The Internet's regulating organization has just approved a proposal to create an unlimited number of customized top-level domains. That means URLs will no longer be restricted to .com, .net, or .us-style suffixes; instead, anyone can apply to have any letter combination become a reality.
Snagging a new name won't be a simple procedure, however: ICANN will first require proof of a "business plan and technical capacity," meaning you have to have thousands of dollars of server and router-type equipment to get through. A thorough review process will then make sure the suffix is not offensive and does not infringe on anyone's intellectual property. The names are also expected to cost a minimum of $100,000 and as much as half a million, so the rush may not be as widespread as some have feared.
The change will go into effect next year, with registration opening in April and the first new names going live toward the end of the year. Once approved, nearly anything could be possible -- .microsoft, .mcdonalds, .tech -- you name it.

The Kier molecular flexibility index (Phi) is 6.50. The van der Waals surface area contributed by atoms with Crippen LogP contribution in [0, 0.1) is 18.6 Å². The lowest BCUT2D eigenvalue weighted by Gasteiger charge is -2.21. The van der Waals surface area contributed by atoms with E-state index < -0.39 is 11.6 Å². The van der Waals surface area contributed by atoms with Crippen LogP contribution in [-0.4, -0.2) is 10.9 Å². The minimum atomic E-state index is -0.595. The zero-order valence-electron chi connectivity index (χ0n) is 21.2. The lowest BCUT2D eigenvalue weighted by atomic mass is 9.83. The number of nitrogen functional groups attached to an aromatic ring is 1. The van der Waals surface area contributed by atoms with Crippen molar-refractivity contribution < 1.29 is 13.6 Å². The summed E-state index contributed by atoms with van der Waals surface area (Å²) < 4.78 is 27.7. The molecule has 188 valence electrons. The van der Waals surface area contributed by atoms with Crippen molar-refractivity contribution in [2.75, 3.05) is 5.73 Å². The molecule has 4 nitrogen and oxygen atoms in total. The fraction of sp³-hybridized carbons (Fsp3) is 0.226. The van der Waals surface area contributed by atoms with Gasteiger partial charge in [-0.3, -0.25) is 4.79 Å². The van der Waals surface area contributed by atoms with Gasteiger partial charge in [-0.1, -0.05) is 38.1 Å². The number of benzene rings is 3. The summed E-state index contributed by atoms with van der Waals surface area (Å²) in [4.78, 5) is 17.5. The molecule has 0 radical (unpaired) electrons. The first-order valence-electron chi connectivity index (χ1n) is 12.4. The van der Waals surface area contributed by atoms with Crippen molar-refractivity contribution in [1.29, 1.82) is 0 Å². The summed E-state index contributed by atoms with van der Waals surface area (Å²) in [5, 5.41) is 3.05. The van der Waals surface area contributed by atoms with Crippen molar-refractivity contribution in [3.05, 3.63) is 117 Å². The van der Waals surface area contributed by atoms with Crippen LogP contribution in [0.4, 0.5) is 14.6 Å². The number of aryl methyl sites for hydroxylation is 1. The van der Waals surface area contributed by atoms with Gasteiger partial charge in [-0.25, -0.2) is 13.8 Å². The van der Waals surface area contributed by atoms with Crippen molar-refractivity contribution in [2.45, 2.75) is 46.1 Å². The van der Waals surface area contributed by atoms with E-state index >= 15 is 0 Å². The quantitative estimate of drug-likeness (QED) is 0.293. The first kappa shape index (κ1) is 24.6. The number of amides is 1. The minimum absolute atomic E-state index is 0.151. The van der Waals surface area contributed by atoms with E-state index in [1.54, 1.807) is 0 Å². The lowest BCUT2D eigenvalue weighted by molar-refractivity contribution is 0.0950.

The ruling comes right as current domain registration is hitting a new landmark. Go Daddy has just reached an Internet growth record, becoming the first registrar with 30 million domain names under its belt.
The registration of RulesOfSaving.com pushed the company over the line today. It's a milestone in a strong year for domain registrations: Go Daddy alone says it's now registering, renewing, or transferring about one domain name per second, with a whopping 72 percent predicted increase in sales this year compared to last. The trend, its execs say, represents positive news for the entire web-based business industry.
"These numbers really demonstrate how the Internet is alive and well, even in these rough financial times," Bob Parsons, Go Daddy CEO and founder, commented.
One can only assume the introduction of custom top-level domains will lead to even more growth in 2009 -- even if the added activity is limited to big business.